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Stock Strategist

Estee Lauder's Sitting Pretty

Leadership in the prestige beauty category gives it a wide economic moat.

In our view,  Estee Lauder’s (EL) enviable portfolio of high-end beauty brands--including Clinique, Mac, Bobbi Brown, and Aveda, in addition to its namesake--has helped the company carve out a wide economic moat and defend its leading position in the prestige beauty category, where we estimate it enjoys 15% global share.

We think premium positioning has allowed Estee Lauder to develop durable brand intangible assets. Investments in advertising, promotion, and research and development (in aggregate, averaging 25% of sales over the past decade) further support the company’s retail relationships. We believe this spending will enable Estee Lauder to keep its brand equity intact as it expands its presence across a variety of channels and geographies in the high-end cosmetics category.

Estee Lauder has diversified its products’ distribution over the past few years. It has shifted its channel mix away from department stores (which we estimate now contribute slightly above 40% of sales, versus 54% in fiscal 2012) and toward the rapidly growing online, travel retail, and specialty multibrand channels that in total represent above one fourth of the company’s sales. Even some of the company’s core brands remain underpenetrated in their global distribution; for example, Mac has less than 15% of the distribution of top brands like Estee Lauder. We think this reflects the company’s prudent distribution strategy; rather than flooding its products into a new region or distribution channel, it slowly and selectively allocates brands to various channels to maximize and protect brand equity.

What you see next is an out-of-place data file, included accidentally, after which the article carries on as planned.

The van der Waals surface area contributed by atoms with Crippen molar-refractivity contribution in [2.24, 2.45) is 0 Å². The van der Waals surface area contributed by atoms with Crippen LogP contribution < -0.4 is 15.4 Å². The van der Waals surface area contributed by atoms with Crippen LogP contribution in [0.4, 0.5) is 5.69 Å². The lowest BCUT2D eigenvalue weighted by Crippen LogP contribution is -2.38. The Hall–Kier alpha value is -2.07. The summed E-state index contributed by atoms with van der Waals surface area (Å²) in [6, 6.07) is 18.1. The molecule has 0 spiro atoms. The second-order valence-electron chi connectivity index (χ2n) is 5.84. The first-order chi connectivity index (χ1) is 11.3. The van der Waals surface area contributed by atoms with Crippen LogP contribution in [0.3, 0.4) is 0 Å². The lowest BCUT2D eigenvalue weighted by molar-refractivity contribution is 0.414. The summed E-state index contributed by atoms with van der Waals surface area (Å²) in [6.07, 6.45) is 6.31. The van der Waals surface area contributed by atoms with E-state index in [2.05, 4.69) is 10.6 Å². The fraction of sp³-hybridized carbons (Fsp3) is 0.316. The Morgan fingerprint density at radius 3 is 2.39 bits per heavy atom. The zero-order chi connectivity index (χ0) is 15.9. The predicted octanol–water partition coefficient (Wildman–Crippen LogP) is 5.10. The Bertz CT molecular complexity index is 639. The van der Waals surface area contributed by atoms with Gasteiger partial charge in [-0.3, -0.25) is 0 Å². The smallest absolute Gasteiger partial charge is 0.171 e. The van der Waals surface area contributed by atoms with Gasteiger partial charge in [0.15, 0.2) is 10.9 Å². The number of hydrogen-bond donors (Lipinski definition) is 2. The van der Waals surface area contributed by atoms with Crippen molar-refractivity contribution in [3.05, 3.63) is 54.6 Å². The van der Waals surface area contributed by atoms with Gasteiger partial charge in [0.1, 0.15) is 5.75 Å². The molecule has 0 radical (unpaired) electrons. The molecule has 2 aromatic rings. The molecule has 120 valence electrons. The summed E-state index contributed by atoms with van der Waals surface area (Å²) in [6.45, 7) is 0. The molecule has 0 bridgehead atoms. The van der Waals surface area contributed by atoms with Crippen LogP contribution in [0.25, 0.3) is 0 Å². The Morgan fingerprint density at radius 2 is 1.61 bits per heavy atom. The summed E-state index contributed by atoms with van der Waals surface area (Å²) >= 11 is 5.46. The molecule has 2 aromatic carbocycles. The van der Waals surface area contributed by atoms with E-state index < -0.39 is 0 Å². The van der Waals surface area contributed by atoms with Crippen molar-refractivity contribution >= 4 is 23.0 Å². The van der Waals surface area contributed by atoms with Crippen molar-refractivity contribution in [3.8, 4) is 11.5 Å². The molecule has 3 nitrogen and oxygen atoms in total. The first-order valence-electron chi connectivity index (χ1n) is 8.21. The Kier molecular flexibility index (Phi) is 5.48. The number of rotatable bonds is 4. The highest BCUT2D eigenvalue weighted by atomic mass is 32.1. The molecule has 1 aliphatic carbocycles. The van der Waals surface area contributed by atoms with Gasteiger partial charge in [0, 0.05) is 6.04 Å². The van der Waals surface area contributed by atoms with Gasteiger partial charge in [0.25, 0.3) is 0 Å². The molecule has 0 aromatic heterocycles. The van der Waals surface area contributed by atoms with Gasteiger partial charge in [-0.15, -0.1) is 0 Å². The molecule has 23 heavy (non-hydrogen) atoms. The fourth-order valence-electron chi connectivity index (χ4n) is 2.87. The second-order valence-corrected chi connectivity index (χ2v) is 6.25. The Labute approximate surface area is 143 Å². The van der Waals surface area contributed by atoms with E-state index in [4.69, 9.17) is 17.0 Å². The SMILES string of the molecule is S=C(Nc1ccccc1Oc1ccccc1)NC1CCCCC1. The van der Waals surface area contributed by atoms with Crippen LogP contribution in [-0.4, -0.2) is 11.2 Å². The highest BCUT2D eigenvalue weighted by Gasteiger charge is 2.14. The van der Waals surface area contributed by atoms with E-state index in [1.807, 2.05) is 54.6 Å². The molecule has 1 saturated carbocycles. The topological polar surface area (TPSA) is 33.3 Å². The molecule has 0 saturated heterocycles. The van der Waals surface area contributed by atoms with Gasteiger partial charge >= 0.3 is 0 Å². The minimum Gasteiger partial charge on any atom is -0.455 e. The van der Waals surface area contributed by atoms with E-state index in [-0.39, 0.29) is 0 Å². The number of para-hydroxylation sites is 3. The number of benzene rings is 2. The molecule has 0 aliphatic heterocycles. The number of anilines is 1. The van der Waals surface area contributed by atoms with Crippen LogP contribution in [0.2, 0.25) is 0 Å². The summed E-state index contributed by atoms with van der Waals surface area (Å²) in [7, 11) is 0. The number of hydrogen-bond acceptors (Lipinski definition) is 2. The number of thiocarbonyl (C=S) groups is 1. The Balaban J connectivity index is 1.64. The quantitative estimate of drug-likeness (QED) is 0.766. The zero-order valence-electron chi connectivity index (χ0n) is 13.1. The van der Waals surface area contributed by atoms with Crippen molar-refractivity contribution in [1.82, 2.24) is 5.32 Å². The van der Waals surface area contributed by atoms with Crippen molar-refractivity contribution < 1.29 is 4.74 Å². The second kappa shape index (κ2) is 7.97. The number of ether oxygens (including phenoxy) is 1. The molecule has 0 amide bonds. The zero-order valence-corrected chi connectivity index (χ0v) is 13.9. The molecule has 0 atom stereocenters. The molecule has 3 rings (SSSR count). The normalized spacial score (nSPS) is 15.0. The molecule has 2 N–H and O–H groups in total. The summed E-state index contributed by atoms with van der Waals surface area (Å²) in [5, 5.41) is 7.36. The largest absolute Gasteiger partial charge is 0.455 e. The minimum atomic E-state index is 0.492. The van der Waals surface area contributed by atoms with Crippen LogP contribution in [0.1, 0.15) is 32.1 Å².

Estee Lauder isn’t resting on its laurels; we believe it is pursuing inorganic and organic means to support its trajectory and competitive prowess. For one, the company has pursued tie-ups (like its 2016 acquisitions of Too Faced and Becca) to broaden its reach into specialty multibrand retailers and with millennials. We think Estee Lauder’s ongoing cost-saving initiatives, which target $200 million-$300 million in annual savings, should also allow it to maintain its strong brand investments, supporting top-line growth and the intangible assets that stand behind its wide moat.

Broader Distribution Widens the Moat
We have raised our moat rating to wide from narrow to reflect changes in Estee Lauder’s strategy. The expansion of the company’s prestige beauty brands to a broader range of distribution channels has reinforced its brand intangible assets over the past several years, bolstering our confidence that Estee Lauder will continue to generate returns on invested capital above its cost of capital over the long run. Moreover, we think the company Lauder benefits from a substantial cost advantage, as its direct operating margins, which we estimate to be around 46%, are among the highest in our household and personal care coverage. We expect this combination of brand-driven assets and cost leadership will allow Estee Lauder’s economic profitability to endure for more than 20 years, in contrast to other narrow-moat household and personal care operators such as Shiseido and Beiersdorf, which derive an edge from just one moat source. Estee Lauder’s robust returns on invested capital, which have averaged nearly 30% over the past 10 years (23% including goodwill), well above our 7% cost of capital estimate, are evidence of its attractive competitive positioning.